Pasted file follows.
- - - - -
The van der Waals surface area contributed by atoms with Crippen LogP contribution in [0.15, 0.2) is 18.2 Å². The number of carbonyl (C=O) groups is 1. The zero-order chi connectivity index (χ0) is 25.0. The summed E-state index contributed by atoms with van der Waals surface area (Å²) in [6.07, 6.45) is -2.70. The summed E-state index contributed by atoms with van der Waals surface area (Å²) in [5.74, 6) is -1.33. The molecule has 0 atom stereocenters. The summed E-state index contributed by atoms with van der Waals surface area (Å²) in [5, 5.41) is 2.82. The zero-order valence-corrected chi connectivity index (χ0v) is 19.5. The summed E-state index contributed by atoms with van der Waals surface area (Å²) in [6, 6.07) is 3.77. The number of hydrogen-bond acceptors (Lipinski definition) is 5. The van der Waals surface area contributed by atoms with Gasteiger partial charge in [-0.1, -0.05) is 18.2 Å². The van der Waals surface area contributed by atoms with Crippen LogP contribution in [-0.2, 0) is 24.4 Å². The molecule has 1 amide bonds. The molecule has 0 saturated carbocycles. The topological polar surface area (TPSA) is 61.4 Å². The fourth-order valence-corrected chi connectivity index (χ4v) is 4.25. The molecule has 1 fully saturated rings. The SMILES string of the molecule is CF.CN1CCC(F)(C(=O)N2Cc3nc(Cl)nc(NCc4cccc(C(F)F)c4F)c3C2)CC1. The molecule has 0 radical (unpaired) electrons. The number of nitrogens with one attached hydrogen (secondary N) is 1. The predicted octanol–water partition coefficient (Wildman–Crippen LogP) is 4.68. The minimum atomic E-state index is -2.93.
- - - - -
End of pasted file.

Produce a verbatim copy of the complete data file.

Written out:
The van der Waals surface area contributed by atoms with Crippen LogP contribution in [0.15, 0.2) is 18.2 Å². The number of carbonyl (C=O) groups is 1. The zero-order chi connectivity index (χ0) is 25.0. The summed E-state index contributed by atoms with van der Waals surface area (Å²) in [6.07, 6.45) is -2.70. The summed E-state index contributed by atoms with van der Waals surface area (Å²) in [5.74, 6) is -1.33. The molecule has 0 atom stereocenters. The summed E-state index contributed by atoms with van der Waals surface area (Å²) in [5, 5.41) is 2.82. The zero-order valence-corrected chi connectivity index (χ0v) is 19.5. The summed E-state index contributed by atoms with van der Waals surface area (Å²) in [6, 6.07) is 3.77. The number of hydrogen-bond acceptors (Lipinski definition) is 5. The van der Waals surface area contributed by atoms with Gasteiger partial charge in [-0.1, -0.05) is 18.2 Å². The van der Waals surface area contributed by atoms with Crippen LogP contribution in [-0.2, 0) is 24.4 Å². The molecule has 1 amide bonds. The molecule has 0 saturated carbocycles. The topological polar surface area (TPSA) is 61.4 Å². The fourth-order valence-corrected chi connectivity index (χ4v) is 4.25. The molecule has 1 fully saturated rings. The SMILES string of the molecule is CF.CN1CCC(F)(C(=O)N2Cc3nc(Cl)nc(NCc4cccc(C(F)F)c4F)c3C2)CC1. The molecule has 0 radical (unpaired) electrons. The number of nitrogens with one attached hydrogen (secondary N) is 1. The predicted octanol–water partition coefficient (Wildman–Crippen LogP) is 4.68. The minimum atomic E-state index is -2.93.